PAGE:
Credit: Ina Mitchell /
Chinese language only apology
Local business apologizes for Chinese only need apply ad
Credit: Ina Mitchell /
City of Vancouver
Vancouver is the most expensive city in Canada (Mercer).
Credit: Ina Mitchell /
Canada’s poorest community
Vancouver’s down town east side is the poorest postal code in Canada.
Credit: Ina Mitchell /
Flag of China Vancouver
Controversial Chinese flag-raising and red scarf ceremony at Vancouver City Hall.
Credit: Ina Mitchell /
Former BC Premier
Politician John Horgan defeats Premier Clark over issues related to affordable housing.
Credit: Ina Mitchell /
Mayor of Vancouver
Mayor Gregor Robertson, named after relative of famous Chinese communist revolutionary hero Dr. Bethune.
Credit: Ina Mitchell /
Vancouver Activists
Anger is growing against the rising cost of living in Vancouver.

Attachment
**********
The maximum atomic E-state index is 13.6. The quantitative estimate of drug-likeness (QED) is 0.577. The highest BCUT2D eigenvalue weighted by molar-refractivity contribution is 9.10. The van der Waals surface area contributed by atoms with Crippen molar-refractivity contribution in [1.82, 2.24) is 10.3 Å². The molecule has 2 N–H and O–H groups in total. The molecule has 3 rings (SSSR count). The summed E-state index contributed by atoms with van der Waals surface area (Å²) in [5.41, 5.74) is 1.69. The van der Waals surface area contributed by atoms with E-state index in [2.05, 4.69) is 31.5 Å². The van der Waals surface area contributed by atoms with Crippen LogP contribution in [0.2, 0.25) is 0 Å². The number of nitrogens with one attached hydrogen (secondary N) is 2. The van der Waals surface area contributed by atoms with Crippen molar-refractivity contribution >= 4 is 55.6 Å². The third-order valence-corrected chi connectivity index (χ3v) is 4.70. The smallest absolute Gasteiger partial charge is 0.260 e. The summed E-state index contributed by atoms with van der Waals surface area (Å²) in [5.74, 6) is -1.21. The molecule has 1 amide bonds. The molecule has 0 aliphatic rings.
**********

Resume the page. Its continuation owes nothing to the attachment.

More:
Credit: Ina Mitchell /
Red Scarf controversy
Controversial Chinese flag-raising and red scarf ceremony at Vancouver City Hall.
Credit: Ina Mitchell /
Tenant rights
Vancouverites are fighting to take back their city.
Credit: Ina Mitchell /
Vancouver Skyline
Vancouver is the most expensive city in Canada (Mercer).
Credit: Ina Mitchell /
Chinese dissidents
Director talks with exiled Chinese dissidents who now live in Vancouver to get their perspective on the role that the Chinese Government has on Vancouver Real Estate
Credit: Ina Mitchell /
Neighbourhood fights Homeless shelter
Vancouver citizens from the quiet Neighbourhood of Marpole protest a homeless shelter that the Mayor wants to put beside an elementary school.
Credit: Ina Mitchell /
Vancouver fights Homeless shelter
Vancouver citizens from the quiet Neighbourhood of Marpole wear surgical masks in protest to a homeless shelter.
Credit: Ina Mitchell /

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with our PROPERTYganda Posters 房地产宣传海报

Propertyganda Poster No. 1